When you experience any of these physical symptoms, it’s important to take time to determine whether your workplace has become toxic. Begin by considering the chief toxic work environment characteristics, and whether your workplace exhibits those attributes.
The 7 top signs of a toxic work environment:
1. Ineffective leadership
One of the most obvious signs of a toxic work environment involves ineffective leadership. Ask yourself:
Are the leaders and managers in your company narcissists?
Has my boss created multiple standards that are applied unequally?
Do they reject constructive criticism and only listen to their own counsel?
Worse, are they neglectful and dismissive toward subordinates?
If the answers to any of these questions is yes, it’s almost a given that their attitudes help to foster a toxic work environment.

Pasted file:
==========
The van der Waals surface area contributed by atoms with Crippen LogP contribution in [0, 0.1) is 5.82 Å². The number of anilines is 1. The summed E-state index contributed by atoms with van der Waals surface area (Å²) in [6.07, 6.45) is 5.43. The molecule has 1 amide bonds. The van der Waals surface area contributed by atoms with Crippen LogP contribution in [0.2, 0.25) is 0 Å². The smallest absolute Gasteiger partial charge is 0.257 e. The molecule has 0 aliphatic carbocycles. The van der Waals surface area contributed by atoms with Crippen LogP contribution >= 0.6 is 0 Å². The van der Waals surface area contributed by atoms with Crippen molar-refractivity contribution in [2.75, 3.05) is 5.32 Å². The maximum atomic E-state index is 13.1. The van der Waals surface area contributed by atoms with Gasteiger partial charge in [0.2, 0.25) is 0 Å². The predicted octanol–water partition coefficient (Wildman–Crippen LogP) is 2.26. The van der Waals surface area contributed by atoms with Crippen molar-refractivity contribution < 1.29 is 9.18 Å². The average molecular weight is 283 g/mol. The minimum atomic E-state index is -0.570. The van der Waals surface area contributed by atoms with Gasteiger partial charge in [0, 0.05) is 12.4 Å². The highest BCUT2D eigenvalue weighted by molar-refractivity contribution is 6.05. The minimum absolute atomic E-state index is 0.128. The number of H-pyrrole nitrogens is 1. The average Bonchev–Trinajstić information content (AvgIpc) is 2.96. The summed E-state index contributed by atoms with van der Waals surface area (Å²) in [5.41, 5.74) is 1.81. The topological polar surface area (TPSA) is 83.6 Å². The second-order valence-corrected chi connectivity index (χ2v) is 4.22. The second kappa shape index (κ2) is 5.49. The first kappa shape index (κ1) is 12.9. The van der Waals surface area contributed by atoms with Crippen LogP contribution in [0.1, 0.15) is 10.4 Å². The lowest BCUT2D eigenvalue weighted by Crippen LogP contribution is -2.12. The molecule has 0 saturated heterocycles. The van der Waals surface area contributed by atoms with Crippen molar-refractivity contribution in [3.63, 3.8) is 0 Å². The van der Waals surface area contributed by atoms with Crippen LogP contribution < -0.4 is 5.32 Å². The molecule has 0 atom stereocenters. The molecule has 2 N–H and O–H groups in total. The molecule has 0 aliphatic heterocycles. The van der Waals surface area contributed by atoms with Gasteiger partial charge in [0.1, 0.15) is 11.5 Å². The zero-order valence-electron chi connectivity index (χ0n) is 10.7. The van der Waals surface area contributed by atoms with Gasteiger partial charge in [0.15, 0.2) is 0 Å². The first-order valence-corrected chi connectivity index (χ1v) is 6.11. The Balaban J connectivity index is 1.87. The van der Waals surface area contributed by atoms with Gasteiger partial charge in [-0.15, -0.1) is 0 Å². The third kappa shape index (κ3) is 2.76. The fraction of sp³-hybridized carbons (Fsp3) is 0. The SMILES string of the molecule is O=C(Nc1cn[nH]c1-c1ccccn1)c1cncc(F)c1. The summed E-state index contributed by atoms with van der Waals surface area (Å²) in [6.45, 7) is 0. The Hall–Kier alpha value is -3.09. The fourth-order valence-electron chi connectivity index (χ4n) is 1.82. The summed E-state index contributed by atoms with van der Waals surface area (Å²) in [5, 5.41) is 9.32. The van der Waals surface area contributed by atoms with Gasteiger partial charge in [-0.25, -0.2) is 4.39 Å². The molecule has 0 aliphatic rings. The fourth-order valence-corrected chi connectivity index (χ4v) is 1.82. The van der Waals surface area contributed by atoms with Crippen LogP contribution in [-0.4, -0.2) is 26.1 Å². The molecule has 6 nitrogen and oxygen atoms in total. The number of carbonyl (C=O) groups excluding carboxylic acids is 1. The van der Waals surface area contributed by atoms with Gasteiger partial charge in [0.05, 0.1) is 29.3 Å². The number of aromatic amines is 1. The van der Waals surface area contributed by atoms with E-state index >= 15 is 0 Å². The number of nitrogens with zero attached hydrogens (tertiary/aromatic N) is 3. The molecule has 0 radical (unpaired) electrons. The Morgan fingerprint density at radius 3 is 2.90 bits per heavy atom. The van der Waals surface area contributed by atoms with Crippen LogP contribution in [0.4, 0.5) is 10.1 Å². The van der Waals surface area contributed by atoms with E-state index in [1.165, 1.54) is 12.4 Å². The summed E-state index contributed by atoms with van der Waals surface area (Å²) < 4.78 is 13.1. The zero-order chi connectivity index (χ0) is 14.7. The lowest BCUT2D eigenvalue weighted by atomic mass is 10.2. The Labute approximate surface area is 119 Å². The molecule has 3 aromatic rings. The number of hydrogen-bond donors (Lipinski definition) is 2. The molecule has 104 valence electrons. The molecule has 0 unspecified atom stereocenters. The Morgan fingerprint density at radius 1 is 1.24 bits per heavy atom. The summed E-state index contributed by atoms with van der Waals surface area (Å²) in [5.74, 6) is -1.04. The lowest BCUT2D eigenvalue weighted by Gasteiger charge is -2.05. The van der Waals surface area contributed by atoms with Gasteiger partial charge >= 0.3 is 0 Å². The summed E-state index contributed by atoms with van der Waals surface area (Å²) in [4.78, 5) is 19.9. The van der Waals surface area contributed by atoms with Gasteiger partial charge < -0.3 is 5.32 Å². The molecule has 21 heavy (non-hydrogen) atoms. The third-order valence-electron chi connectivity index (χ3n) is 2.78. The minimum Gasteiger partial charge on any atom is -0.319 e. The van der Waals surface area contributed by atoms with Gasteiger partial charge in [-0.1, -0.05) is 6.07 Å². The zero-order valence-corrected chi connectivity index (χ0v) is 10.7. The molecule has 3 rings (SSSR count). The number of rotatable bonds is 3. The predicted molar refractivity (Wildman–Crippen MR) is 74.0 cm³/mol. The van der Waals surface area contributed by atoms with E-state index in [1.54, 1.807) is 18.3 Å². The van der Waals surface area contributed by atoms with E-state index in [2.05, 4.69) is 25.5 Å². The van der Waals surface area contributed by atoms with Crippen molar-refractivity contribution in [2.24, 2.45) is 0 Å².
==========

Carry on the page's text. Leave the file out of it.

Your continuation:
2. A lack of positive communication
You might also notice a breakdown in positive communication among your colleagues and managers.
Is there low morale?
Are people ignoring their co-workers around the office?
Do managers focus only on the negative, offering little positive reinforcement?
That too could indicate a hostile workplace environment. These breakdowns in communication become especially damaging in the case of remote work environments. Yes, you can be part of a toxic remote workplace! Look for signs of remote workplace toxicity like lack of trust, lack of empathy, and lack of transparency.
3. Office cliques
If your formerly cohesive office has now broken down into cliques, then that’s definitely toxic. These types of environments usually create inter-office conflict among employees, as well as a culture that thrives on office gossip and resentment.
4. Persistent absences due to sickness
A toxic work environment is so stressful that it can make people physically ill. If your office has a higher rate of sick leave, chances are that’s the reason. The employees are likely to feel burned out and fatigued.